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Going Wrong

Generally speaking the employers that I come across are far too nice for their own good. Anyone can make a mistake and the important thing is to learn from it so you don’t keep doing the same old, same. However, there are some employers who are so determinedly wrong-headed (arrogant and stupid are the phrases that come to mind) you wonder if they have a business death wish.

The seven main errors made by employers are as follows.

1. Recruiting badly. So many employers don’t bother to decide clearly what it is they want. Nothing is 100% but if you don’t specify your requirements and define a data capture process to extract the relevant information don’t be surprised if you don’t attract the right candidates.

2. Failing to set standards. Management by keeping people in the dark is not conspicuously successful. If you don’t tell employees what you want and help them understand what success looks like, they won’t be able to achieve the organisation’s aims.

3. Not keeping proper records. Some records are necessary for legal reasons. All are necessary for good, accurate and timely management. You can’t rely on your memory to give you accurate records and if you do so you’ll find that you have frustrating pantomime type conversations along the line of:

“I told you to do that!”

“No you didn’t”

“Yes, I did!”


4. Letting problems and issues go on for far too long. Managers avoid dealing with problems for all sorts of reasons, none of them really good justification. We call it ostrich management. The worst case I ever came across was a 15 year delay in dealing with a problem. If you stick your head in the sand, it gets harder to deal with a problem and a failure to respond appropriately is a tacit acceptance by you of wrongdoing so there’s a risk that other people start to do it too.

5. Failing to investigate and address employee queries and concerns. Recently we advised a young man who had raised concerns at work about the harassment. These concerns were genuine and well-founded about a sexual predator and eventually because the company did nothing about it the Police were informed.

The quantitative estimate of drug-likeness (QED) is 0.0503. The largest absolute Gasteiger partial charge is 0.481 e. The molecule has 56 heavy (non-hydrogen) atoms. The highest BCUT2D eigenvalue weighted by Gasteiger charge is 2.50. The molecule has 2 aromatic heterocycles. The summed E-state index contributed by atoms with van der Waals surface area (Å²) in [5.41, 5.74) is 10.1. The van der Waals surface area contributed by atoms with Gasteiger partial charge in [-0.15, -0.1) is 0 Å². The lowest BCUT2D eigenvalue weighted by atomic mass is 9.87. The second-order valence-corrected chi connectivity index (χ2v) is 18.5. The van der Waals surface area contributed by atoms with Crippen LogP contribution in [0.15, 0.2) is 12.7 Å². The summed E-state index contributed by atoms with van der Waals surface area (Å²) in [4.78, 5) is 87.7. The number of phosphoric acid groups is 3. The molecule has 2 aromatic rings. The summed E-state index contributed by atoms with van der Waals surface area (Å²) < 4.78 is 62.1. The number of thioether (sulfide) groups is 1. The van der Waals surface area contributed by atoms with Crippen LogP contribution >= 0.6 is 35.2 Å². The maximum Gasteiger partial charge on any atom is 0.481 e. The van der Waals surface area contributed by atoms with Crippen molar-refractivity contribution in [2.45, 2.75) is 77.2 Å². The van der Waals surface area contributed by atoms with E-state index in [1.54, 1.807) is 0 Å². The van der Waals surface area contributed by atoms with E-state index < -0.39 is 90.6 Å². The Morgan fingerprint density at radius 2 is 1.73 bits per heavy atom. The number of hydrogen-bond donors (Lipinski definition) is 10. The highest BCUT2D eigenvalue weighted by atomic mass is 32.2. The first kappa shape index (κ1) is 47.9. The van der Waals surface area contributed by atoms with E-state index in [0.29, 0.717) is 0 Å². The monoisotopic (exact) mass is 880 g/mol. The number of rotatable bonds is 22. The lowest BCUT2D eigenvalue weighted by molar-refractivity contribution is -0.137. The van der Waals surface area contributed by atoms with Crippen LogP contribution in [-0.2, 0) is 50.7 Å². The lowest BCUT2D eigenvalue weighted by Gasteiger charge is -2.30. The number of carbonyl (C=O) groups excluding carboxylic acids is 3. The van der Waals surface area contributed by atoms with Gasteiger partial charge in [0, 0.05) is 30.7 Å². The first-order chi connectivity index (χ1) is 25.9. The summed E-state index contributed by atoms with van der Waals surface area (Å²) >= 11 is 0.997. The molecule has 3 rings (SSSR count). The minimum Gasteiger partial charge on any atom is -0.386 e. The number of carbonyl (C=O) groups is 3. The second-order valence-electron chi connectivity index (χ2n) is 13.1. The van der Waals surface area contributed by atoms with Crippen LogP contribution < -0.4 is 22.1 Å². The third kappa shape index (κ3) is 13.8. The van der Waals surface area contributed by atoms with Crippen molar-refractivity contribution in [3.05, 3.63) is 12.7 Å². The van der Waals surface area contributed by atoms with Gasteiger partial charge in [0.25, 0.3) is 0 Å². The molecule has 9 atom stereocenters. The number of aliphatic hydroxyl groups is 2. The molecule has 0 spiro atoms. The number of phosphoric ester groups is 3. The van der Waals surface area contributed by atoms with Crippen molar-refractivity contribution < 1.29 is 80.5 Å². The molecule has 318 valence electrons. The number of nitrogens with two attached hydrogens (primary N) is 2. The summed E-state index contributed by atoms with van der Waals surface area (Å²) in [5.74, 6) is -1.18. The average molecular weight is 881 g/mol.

This links us to the next major error made by employers......

6. Punishing employees who try reasonably to assert their rights. The company decided to discipline him for entering sales incorrectly. He and another employee had previously told the company that they are dyslexic and find it hard to read the writing on the till. They had asked for colour coding to help them distinguish, especially with all the different types of wine. The company had nevertheless not done so which is a failure to make reasonable adjustments. We are now arguing that he has suffered victimisation because of his complaint relating to improper behaviour and being treated less favourably for making a protected disclosure.

7. Sanctioning disproportionately harshly. Many ostriches wait 15 years before taking any sort of formal corrective action. Then the next time the employee does something wrong a red mist descends and they try to sack him or give a final warning for a minor matter. Punishments must fit the crime. If you have taken informal corrective action and that doesn’t work escalate to discipline quickly, but err on the side of caution as regards level of sanction.

You do need the patience of Job to be a good employer – and it helps if you follow these pointers. Call us for expert HR advice and keep your blood pressure down!

Russell HR Consulting provides expert knowledge in HR solutions, employment law training and HR tools and resources to businesses across the UK.

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